ANNAPOLIS, MD — The Hogan-Rutherford administration today launched “Before It’s Too Late,” a new web portal designed to provide resources and raise public awareness of the rapid escalation of the evolving heroin, opioid, and fentanyl crisis in Maryland.
“For nearly three years, our administration has been focused on combating the heroin and opioid crisis from every angle, including prevention, treatment, and recovery,” said Governor Larry Hogan. “This new web portal is another tool to raise awareness and provide critical resources to all Marylanders so that we can save thousands of lives before it’s too late.”
The new website, BeforeItsTooLateMD.org, is a one-stop shop for individuals, families, educators, and health care professionals to get the educational resources they need to prevent this epidemic from spreading—because education goes hand-in-hand with prevention. This public awareness effort also includes a social media presence on Facebook and Twitter.
“Education and public awareness go hand-in-hand with prevention, and are an essential component of our efforts to turn the tide in this heroin and opioid crisis,” said Lt. Governor Boyd Rutherford. “The Before It’s Too Late portal will provide addicts, family members, educators, and health professionals with the resources they need to get help, understand the disease of addiction, and reduce stigma, in order to save lives.”
The “Before It’s Too Late” tagline is derived from a PSA the governor released featuring actor Michael Kelly in March. The launch follows the Regional Opioid and Substance Abuse Summit, which featured Governor Hogan, District of Columbia Mayor Muriel Bowser, and Virginia Governor Terry McAuliffe as speakers, and the first-ever Maryland Heroin and Opioid Educational Forum for students at Westminster High School in Carroll County, hosted by Lt. Governor Rutherford.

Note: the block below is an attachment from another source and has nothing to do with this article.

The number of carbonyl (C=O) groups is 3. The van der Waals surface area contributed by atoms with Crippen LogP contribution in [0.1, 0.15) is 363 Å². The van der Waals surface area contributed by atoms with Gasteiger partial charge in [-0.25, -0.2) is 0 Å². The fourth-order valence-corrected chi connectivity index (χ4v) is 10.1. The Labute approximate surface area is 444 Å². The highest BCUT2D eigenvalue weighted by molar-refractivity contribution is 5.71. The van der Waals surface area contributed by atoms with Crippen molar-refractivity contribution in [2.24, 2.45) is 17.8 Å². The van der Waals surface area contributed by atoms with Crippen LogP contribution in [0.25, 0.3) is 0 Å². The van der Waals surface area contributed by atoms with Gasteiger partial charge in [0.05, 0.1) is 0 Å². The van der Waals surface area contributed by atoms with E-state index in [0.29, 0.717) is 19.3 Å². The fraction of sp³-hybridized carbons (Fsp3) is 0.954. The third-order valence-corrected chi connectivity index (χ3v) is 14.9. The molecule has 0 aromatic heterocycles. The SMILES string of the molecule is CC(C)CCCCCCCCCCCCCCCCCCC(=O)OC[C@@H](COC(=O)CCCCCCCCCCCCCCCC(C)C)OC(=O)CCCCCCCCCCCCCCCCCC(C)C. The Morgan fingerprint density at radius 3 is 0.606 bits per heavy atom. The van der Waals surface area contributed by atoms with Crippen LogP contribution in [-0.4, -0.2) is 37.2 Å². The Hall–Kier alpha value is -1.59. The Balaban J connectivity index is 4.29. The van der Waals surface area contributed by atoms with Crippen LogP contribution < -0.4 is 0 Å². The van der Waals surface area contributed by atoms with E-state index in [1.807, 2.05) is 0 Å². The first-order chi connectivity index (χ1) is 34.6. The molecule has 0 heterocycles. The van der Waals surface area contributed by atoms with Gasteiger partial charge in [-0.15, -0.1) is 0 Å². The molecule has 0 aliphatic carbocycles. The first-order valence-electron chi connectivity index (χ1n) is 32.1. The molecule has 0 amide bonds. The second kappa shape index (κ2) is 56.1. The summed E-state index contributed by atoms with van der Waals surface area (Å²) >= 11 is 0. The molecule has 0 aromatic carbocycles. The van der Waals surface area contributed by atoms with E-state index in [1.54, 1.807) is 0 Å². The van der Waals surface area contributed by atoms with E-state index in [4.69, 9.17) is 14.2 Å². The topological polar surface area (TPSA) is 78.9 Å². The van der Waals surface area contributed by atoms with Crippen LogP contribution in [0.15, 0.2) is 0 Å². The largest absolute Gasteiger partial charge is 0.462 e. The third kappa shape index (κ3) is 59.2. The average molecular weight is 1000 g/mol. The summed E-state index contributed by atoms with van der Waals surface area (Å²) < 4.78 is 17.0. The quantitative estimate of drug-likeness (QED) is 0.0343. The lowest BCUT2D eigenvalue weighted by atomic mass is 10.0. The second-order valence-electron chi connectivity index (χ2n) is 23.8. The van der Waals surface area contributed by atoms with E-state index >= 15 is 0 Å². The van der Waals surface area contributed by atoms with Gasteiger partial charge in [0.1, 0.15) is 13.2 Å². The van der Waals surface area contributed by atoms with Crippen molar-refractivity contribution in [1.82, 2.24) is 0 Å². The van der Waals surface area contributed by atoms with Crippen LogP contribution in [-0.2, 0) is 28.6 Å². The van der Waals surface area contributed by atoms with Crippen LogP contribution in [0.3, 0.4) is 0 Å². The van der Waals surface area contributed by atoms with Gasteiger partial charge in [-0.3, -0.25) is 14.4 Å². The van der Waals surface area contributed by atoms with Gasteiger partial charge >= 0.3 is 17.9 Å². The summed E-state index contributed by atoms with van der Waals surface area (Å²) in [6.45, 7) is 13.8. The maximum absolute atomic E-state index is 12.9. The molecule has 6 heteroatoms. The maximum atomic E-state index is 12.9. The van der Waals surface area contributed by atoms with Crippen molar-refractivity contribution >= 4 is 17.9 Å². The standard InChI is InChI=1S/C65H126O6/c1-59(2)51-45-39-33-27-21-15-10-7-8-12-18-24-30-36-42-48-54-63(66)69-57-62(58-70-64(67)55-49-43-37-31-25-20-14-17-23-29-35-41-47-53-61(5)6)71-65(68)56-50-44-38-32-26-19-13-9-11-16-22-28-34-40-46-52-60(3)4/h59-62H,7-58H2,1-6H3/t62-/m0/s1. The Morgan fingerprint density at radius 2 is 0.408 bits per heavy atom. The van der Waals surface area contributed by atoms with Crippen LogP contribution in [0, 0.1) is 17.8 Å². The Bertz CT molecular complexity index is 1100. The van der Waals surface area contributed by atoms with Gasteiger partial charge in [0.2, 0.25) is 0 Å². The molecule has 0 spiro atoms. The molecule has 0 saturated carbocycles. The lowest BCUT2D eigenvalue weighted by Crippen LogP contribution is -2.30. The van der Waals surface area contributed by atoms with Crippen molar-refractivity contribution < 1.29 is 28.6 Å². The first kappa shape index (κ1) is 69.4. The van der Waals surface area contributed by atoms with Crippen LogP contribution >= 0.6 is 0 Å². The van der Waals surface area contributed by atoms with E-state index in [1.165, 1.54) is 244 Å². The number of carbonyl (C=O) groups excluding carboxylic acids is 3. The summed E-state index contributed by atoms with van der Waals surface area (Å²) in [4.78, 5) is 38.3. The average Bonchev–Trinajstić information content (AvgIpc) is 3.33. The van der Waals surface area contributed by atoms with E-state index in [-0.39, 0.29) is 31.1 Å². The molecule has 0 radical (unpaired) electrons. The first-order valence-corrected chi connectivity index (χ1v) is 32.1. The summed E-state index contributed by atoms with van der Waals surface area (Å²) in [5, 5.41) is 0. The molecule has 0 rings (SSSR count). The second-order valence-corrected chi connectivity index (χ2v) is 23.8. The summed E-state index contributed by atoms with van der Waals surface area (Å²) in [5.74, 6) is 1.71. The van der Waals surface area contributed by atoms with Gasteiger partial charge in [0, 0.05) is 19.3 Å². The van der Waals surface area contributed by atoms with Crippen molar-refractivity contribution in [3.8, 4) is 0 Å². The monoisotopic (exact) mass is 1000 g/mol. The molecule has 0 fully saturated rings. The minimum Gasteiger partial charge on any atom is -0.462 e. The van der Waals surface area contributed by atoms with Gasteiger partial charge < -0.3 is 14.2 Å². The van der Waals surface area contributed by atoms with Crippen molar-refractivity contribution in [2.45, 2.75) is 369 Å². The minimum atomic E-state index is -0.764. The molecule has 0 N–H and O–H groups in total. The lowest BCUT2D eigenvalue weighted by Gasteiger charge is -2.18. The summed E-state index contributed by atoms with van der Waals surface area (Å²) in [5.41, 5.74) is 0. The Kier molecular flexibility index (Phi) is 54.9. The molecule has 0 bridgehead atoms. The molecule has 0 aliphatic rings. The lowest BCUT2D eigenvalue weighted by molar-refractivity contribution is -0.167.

In March, Governor Hogan declared a State of Emergency in response to the heroin, opioid, and fentanyl crisis ravaging communities in Maryland and across the country. This declaration activated the governor’s emergency management authority and enables increased and more rapid coordination between the state and local jurisdictions. The governor also announced $50 million in new funding to address the crisis, as well as the appointment of the governor’s senior emergency management advisor Clay Stamp to lead the Opioid Operational Command Center, which is mobilizing all available resources for effective prevention, treatment, and recovery.